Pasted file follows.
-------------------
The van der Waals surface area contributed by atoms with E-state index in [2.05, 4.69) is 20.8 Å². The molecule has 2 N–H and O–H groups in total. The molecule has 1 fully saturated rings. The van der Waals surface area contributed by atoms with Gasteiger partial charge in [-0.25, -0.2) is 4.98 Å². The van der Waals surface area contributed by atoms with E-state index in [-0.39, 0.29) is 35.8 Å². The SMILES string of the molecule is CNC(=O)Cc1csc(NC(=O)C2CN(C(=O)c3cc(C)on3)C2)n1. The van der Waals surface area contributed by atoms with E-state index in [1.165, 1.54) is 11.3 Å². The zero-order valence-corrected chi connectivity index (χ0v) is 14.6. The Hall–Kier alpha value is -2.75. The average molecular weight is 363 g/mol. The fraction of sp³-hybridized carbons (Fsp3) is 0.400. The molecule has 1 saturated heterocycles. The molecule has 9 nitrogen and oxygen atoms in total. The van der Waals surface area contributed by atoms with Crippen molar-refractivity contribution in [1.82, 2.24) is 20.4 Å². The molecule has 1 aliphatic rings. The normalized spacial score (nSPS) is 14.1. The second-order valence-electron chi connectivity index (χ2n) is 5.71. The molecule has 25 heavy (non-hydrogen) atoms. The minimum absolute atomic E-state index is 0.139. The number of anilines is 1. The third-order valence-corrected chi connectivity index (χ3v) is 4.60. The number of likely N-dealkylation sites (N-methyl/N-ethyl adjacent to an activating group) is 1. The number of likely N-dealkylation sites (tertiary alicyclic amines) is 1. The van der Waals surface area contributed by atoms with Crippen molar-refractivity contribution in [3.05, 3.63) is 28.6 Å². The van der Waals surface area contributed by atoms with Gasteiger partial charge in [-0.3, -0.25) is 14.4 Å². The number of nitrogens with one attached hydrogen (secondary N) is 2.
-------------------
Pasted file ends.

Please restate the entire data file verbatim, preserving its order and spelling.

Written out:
The van der Waals surface area contributed by atoms with E-state index in [2.05, 4.69) is 20.8 Å². The molecule has 2 N–H and O–H groups in total. The molecule has 1 fully saturated rings. The van der Waals surface area contributed by atoms with Gasteiger partial charge in [-0.25, -0.2) is 4.98 Å². The van der Waals surface area contributed by atoms with E-state index in [-0.39, 0.29) is 35.8 Å². The SMILES string of the molecule is CNC(=O)Cc1csc(NC(=O)C2CN(C(=O)c3cc(C)on3)C2)n1. The van der Waals surface area contributed by atoms with E-state index in [1.165, 1.54) is 11.3 Å². The zero-order valence-corrected chi connectivity index (χ0v) is 14.6. The Hall–Kier alpha value is -2.75. The average molecular weight is 363 g/mol. The fraction of sp³-hybridized carbons (Fsp3) is 0.400. The molecule has 1 saturated heterocycles. The molecule has 9 nitrogen and oxygen atoms in total. The van der Waals surface area contributed by atoms with Crippen molar-refractivity contribution in [1.82, 2.24) is 20.4 Å². The molecule has 1 aliphatic rings. The normalized spacial score (nSPS) is 14.1. The second-order valence-electron chi connectivity index (χ2n) is 5.71. The molecule has 25 heavy (non-hydrogen) atoms. The minimum absolute atomic E-state index is 0.139. The number of anilines is 1. The third-order valence-corrected chi connectivity index (χ3v) is 4.60. The number of likely N-dealkylation sites (N-methyl/N-ethyl adjacent to an activating group) is 1. The number of likely N-dealkylation sites (tertiary alicyclic amines) is 1. The van der Waals surface area contributed by atoms with Crippen molar-refractivity contribution in [3.05, 3.63) is 28.6 Å². The van der Waals surface area contributed by atoms with Gasteiger partial charge in [-0.3, -0.25) is 14.4 Å². The number of nitrogens with one attached hydrogen (secondary N) is 2.